Can you describe your small or emergent business in 60 seconds or less? Does your statement have the potential to engage your audience and issue a powerful call to action, or does it just fall flat? The next time someone asks what your company is about, you should be able to encapsulate its brand identity concisely and in a way that makes a real connection with your listeners. Here are a few pointers to help you craft the most persuasive elevator pitch possible.
First, learn how to make your listeners really care about your company. To do this, use examples to show them what it can do for them. How can it solve a problem, grow their business, or make their lives easier or better?
Be yourself, and be natural. Don’t make your pitch sound robotic or like a pre-recorded message.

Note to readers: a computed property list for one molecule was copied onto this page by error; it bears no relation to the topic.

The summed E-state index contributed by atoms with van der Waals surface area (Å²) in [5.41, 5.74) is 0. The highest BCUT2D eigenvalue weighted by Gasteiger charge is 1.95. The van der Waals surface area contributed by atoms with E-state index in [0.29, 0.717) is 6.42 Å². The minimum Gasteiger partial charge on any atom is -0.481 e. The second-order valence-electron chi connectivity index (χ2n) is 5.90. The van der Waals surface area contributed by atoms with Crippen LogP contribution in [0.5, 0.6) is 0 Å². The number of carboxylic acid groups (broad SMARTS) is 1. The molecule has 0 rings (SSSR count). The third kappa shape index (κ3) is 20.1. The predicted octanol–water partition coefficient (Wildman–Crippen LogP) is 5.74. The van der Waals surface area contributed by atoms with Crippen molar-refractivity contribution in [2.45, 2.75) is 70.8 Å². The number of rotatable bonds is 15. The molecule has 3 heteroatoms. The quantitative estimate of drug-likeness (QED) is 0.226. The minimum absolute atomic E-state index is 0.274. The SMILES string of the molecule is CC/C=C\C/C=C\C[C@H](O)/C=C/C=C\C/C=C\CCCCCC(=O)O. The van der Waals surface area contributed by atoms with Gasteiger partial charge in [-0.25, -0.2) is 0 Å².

Know and outline the unique selling points for yourself and your company. Why are you the best among your competitors at doing what you do?
Illustrate for listeners how your company is already gaining prominent customers and supporters in their own market segment, and include some of the positive reviews it has received.
Don’t forget a call to action: Let your audience know what they need to do to take advantage of the benefits your company offers, and tell them how they can get on board.
After you’ve given a few examples and outlined the basics of the company’s brand and potential usefulness, close on a graceful note that leaves your listeners wanting to know more.
Remember that the elevator pitch is only the beginning of a conversation; its goal is to earn you the chance to discuss your ideas, and the benefits of your product or service, further with people who can offer you capital, support, and purchasing power.